In my last blog post, I outlined the two main types of tests that PPC marketers should use, along with some of the metrics they should regularly apply those tests to. Now that you’ve conducted your tests and gathered your data, you’re all done, right?  Well, not unless the data you have gathered is statistically significant enough to base conclusions on. 

First, let’s define statistical significance. Generally speaking, a result is called statistically significant if it is unlikely to have occurred by chance. The larger the sample size of your test or study, the more confidence you can put in the statistical significance of the results. For all of you math-centric people out there, I realize there is a lot more that goes into statistical significance. The goal here is to outline how statistical significance applies to PPC marketing in particular, and how people can use it to make decisions based on their PPC test results.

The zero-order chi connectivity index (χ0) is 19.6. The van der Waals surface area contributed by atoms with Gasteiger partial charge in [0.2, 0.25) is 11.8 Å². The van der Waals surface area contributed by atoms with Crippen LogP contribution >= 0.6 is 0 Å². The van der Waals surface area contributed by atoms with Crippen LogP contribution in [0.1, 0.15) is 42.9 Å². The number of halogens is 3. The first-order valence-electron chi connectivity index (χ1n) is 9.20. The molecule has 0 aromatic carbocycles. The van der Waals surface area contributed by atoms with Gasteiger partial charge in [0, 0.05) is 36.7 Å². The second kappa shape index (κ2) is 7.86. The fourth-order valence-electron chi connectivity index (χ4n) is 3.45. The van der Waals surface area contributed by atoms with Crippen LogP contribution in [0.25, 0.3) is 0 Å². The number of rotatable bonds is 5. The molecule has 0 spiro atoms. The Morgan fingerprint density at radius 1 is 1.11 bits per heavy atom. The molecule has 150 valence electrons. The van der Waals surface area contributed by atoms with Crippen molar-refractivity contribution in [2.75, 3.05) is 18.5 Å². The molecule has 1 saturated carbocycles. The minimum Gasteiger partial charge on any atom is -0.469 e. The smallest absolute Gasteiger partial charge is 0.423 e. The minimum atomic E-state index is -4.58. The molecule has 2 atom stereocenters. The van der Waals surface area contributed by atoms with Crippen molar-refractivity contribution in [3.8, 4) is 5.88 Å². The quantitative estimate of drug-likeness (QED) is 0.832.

One way to determine statisical significance is to conduct a z-test. Z-tests are useful when trying to derive an average statistical outcome from a single sample size. Personally, I find z-tests a bit too complicated to use in most scenarios, so I tend to utilize automated tools like Split Tester (for ad copy split testing) to tell me whether or not some of my tests are statistically significant. Most PPC professionals agree that 100 conversions is the threshold for determining a "valid" test for ads, landing pages, etc. For any of your PPC tests, you should aim for 95% confidence level, which is the standard benchmark used in academic statistical studies. This means that you are 95% sure that one tested element is better than the other.

Experiment with different tests, analyze your results, and then test again. Just make sure you are picking winners based on accurate data!

 

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